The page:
French and know how to make soup.

A few years ago a journey by rail between Montreal and Halifax, without

break save what is necessary for replenishing the engine stores, would

have been impossible. The Grand Trunk, spanning the breadth of the more

favoured provinces of Ontario and Quebec, leaves New Brunswick and Nova

Scotia without other means of intercommunication than is afforded by its

many rivers and its questionable roads. For many years Canadian

statesmen, and all others interested in the practical confederation of

the various provinces that make up the Dominion, felt that the primary

and surest bond of union would be a railway. The military authorities

were even more urgent as to the necessity of connecting Quebec and

Halifax, and at one time a military road was seriously talked about.

Long ago a railway was projected, and in 1846-8 a survey was carried out

with that object. From that date up to 1869, when the road was actually

commenced, the matter was fitfully discussed, and it was only in 1876

that the railway was opened.

It is only a single line, and as a commercial undertaking is not likely

to pay at that, passing as it does through long miles of territory where

"still stands the forest primeval." It was made by the Dominion

Government in pursuance of a high national policy, and it adequately and

admirably meets the ends for which it was devised. The total length from

Rivière du Loup to Halifax is 561 miles. There is a spur running down to

St. John, in the Bay of Fundy, eighty-nine miles long, another branch

fifty-two miles long to Pictou, a great coal district opposite the

southern end of Prince Edward Island; while a third span of eleven

miles, branching off at Monckton and finishing at Point du Char, meets

the steamers for Prince Edward Island, making a total length of 713

miles. The rails are steel, and the road is, mile for mile, as well made

as any in England. The carriages are on the American principle--the long

waggons capable of seating fifty or sixty persons, with an open passage

down the centre, through which the conductor and ticket collector

periodically walk. The carriages are heated to distraction by means of a

huge sto

ve at either end. It is possible to open the windows, but that

is to be easily accomplished only after an apprenticeship too long for

the stay of the average traveller. After a painful hour one gets

accustomed to the atmosphere of the place, as it is happily possible to

grow accustomed to any atmosphere. But the effect of these fierce stoves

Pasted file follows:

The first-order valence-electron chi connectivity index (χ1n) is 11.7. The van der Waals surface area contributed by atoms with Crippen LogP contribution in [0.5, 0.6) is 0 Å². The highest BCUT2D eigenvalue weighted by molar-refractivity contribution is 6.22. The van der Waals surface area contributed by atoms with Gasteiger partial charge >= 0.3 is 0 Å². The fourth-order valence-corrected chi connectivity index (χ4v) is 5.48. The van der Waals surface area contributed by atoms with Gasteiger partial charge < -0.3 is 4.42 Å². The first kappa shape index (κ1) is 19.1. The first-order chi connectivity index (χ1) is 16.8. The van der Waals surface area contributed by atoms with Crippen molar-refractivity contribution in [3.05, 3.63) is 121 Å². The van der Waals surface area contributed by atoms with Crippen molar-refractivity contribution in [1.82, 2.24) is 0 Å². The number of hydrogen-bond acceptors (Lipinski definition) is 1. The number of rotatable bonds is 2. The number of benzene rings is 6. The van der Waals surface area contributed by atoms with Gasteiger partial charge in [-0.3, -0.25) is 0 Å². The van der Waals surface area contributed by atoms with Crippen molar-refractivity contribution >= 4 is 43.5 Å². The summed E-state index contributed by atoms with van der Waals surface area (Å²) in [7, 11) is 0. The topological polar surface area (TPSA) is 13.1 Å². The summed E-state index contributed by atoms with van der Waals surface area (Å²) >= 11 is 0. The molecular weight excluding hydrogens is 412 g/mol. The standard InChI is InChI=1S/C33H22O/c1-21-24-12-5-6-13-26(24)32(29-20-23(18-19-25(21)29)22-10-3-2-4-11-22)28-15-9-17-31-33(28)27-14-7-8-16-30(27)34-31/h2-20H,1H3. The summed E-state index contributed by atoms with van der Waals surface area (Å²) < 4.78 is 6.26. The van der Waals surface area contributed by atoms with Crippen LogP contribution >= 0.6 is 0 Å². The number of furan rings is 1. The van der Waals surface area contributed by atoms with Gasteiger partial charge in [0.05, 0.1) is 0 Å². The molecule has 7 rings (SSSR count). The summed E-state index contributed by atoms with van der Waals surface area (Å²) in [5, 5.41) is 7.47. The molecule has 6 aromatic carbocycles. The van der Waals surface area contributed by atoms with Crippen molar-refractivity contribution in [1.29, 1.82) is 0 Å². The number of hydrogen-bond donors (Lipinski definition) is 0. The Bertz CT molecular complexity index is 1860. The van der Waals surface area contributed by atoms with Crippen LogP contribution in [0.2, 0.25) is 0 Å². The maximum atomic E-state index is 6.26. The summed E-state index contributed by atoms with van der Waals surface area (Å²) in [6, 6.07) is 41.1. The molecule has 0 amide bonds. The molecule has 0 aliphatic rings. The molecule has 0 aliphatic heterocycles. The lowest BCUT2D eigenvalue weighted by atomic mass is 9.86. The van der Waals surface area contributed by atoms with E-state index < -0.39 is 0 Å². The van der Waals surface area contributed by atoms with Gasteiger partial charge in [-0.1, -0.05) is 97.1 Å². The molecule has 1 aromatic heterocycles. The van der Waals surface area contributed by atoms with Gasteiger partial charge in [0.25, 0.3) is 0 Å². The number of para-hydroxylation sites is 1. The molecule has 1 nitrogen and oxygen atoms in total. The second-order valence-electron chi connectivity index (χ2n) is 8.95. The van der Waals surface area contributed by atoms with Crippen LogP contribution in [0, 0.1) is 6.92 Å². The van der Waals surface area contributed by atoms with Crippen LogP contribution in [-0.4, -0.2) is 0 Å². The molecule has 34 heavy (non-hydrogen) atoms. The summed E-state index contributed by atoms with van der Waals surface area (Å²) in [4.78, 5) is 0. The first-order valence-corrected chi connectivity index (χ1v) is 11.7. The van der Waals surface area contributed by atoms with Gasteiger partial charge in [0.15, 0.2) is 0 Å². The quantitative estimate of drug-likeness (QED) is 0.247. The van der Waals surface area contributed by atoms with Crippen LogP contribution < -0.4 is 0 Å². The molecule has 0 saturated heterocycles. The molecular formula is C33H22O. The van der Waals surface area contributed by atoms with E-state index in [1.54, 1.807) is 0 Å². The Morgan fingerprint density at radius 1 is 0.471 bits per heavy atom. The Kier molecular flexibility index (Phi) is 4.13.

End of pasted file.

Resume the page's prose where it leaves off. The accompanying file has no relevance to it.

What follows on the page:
and obstinate windows must be permanently deleterious.

The Pullman car has fortunately come to make railway travelling in

America endurable. Apart from other considerations, the inevitable stove

is better managed. You are thoroughly warmed,---occasionally, it is

true, parboiled. But there is at least freedom from the sulphurous

atmosphere which pervades the ordinary car, with its two infernal

machines, one at either end. In addition, the Pullman cars have more

luxurious fittings, and are hung on smoother springs. It is at night

their value becomes higher, and travellers are inclined to lie awake and

wonder how their fathers and elder brothers managed to travel in the

pre-Pullman era.

Life is too short to limit travel on this continent to the daytime.

Travelling eight hours a day by rail, which we in England think a pretty

good allowance, it would take just five days to go from Montreal to

Halifax. Thanks to the Pullman car and its adequate sleeping

accommodation, a business man may leave Montreal at ten o'clock at

night, say on Monday, and be in Halifax in time to transact business

shortly after noon on Wednesday. Thus he loses only a day, for he must

sleep somewhere, and he might find many a worse bed than is made up for

him on a Pullman. The arrangements for ventilation leave nothing to be

desired save a little less apprehension on the part of Canadians of the

supposed malign influence of fresh air. If you can get the ventilators

kept open you may sleep with impunity. But, as far as a desire for

preserving the goodwill of my immediate neighbours controls me, I would,

being in Canada, as soon pick a pocket as open a window. One night,

before the beds were made up I secretly approached the coloured